Lucky 13. Down Alabama way, the Clanton Advertiser’s Elisabeth Altamirano-Smith reports on a fundraiser that, well, went to the dogs. From the article:


The Humane Society of Chilton County recently raised $8,916 from the Howloween Fall Festival, which was held in Ollie Park on Oct. 21. Humane Society Board members and Howloween event organizers Lisa Jackson, Don Smith and Katherine Reece were pleased with the outcome and are already analyzing ways to make next year’s event better. A total of those that attended the event on Saturday is estimated to have been at least 1,500 people.


“We are thrilled with the fundraising total and nearly cried from the outpouring of support from the community,” said Reece. “When you are on the board, you usually hear from people who are not happy. At the event, our staff got to hear good feedback. Everyone commented on what a great time they were having.”


“This is the most successful fundraiser that the Humane Society has ever had,” said Reece. “We were supported by the Merchant’s Association (of Chilton County) and Mayor (Jeff Mims) office. Everyone came together to help the Humane Society. It was an amazing thing to be part of. We absolutely plan to have it again next year.”


Bonus. At Verily Magazine, Denise Makowski explains the small act of kindness that led to a lifetime of love. From the reflection:


I let out a nervous laugh as I hitched my backpack onto one knee and rummaged through my belongings. This was no easy feat, as I was balancing on one leg and trying to steady the umbrella above my head, while attempting to keep from dropping my loose school materials onto the wet pavement.


For the life of me, I couldn’t find my keys, and my embarrassment rose to new levels. Laughing, Mike reached out for my umbrella and ever so kindly held it over my head to offer me some coverage from the relentless rain.


All at once, everything seemed to stop as I looked up into his twinkling brown eyes. It was as if it were the first time we had met. I lost all sense of self.


Grinning, he continued to hold the umbrella above me. Not once did he complain and not once did he let out a sigh of exasperation. He just smiled his beautiful smile as the rain battered his own head and cascaded down his face.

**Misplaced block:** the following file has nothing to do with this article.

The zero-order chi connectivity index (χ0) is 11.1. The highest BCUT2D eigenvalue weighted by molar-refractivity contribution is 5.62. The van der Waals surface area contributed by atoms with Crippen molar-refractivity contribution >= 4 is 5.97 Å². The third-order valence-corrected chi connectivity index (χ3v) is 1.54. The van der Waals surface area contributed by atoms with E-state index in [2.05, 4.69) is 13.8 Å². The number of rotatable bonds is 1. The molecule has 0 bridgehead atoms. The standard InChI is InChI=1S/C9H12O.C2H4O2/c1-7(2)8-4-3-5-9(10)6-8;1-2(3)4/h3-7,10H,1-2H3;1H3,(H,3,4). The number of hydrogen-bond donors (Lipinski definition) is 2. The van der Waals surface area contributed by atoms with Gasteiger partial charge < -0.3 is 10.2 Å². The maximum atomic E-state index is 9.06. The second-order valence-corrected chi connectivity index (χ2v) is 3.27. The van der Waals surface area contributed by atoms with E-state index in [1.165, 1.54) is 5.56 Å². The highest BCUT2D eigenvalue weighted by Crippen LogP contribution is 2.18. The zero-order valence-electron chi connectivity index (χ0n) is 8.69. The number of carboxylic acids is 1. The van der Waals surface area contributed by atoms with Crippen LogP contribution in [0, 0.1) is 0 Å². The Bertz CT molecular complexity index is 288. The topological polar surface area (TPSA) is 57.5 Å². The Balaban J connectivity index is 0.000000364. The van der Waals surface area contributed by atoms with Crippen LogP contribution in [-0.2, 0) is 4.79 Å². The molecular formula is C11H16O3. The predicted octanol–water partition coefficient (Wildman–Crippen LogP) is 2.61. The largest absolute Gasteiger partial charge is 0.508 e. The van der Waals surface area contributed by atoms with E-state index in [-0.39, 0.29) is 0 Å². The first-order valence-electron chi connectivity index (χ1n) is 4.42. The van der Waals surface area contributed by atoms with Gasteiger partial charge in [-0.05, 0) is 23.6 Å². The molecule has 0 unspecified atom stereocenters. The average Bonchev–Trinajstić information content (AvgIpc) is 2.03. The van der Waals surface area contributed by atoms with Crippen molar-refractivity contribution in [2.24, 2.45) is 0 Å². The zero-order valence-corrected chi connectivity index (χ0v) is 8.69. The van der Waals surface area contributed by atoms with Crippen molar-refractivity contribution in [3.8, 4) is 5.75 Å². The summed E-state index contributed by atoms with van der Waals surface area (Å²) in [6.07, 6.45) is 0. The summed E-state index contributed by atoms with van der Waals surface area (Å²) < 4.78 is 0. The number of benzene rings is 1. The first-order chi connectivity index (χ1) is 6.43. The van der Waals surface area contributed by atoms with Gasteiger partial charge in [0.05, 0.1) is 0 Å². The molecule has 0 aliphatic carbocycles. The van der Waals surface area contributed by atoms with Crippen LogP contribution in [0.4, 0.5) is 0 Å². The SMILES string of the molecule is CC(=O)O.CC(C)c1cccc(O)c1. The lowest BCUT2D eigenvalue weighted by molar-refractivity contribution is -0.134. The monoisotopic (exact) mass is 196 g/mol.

My heart jumped as the light passing through the clouds seemed to shine directly on him. In that moment, I fell completely, madly, head over heels in love with my Michael.


For the Good of the Cause


Uno. The new season of Jeremy Beer’s always worthwhile “Givers, Doers, & Thinkers Podcast” kicks off with a terrific conversation with Coors Foundation CEO Carrie Tynan, who shares thoughts with JB about donor intent and local giving, the combination of human service and public policy grantmaking, and measuring the impact of initiatives. Lend an ear, right here.


Due. You’ll have digested the turkey by then (the afternoon of Tuesday, November 28th) so you’ll be ready to attend (via Zoom) the important Center for Civil Society “Givers, Doers, & Thinkers” webinar on The Future of Christian Higher Education. Jon Hannah, boss of C4CS, will be joined by Pepperdine University’s Pete Peterson and Malone University’s David Beer for a frank and illuminating discussion. Make sure you register—do that right here.


Tre. Break out the tumbler, the ice cubes, and the favorite libation, because a new “Scotch Talk” is in the offing—on Wednesday, December 6th, from 3:00 to 4:00 p.m. (Eastern)—in which AmPhil founder Jeremy Beer and Walter Coughlin of Coughlin & Company will discuss cutting-edge ways that nonprofits can save money through the intersection of fundraising and finance. Find out more, and register, right here.


Quattro. What’s a nonprofit to do if it needs to firm up its grant-writing chops? The answer: Take AmPhil’s “Elements of Grant Writing” Master Class, the one coming up fast and furious on Thursday, December 7th, from 1:00 to 4:00 p.m. (Eastern). You’ve been granted a wonderful opportunity! Take advantage of it: Get complete information right here.


Department of Bad Jokes


Q: Why did the Pilgrim’s pants always fall?


A: Because he wore his buckle on his hat.


A Dios


Let us give thanks for the blessings of liberty. And in true appreciation let us stand up for our Brothers and Sisters in Abraham who have seen the promise of George Washington—that “every one shall sit in safety under his own vine and fig tree and there shall be none to make him afraid”—be threatened. Now is the time for all good men and women to come to the aid of our country and our Jewish brethren.


May We Be Humbled by the Bounty of Graces He Affords Us,


Jack Fowler, who knows a thing or two about humility, and is happy to know more on the subject, and will take all communications of such at jfowler@amphil.com.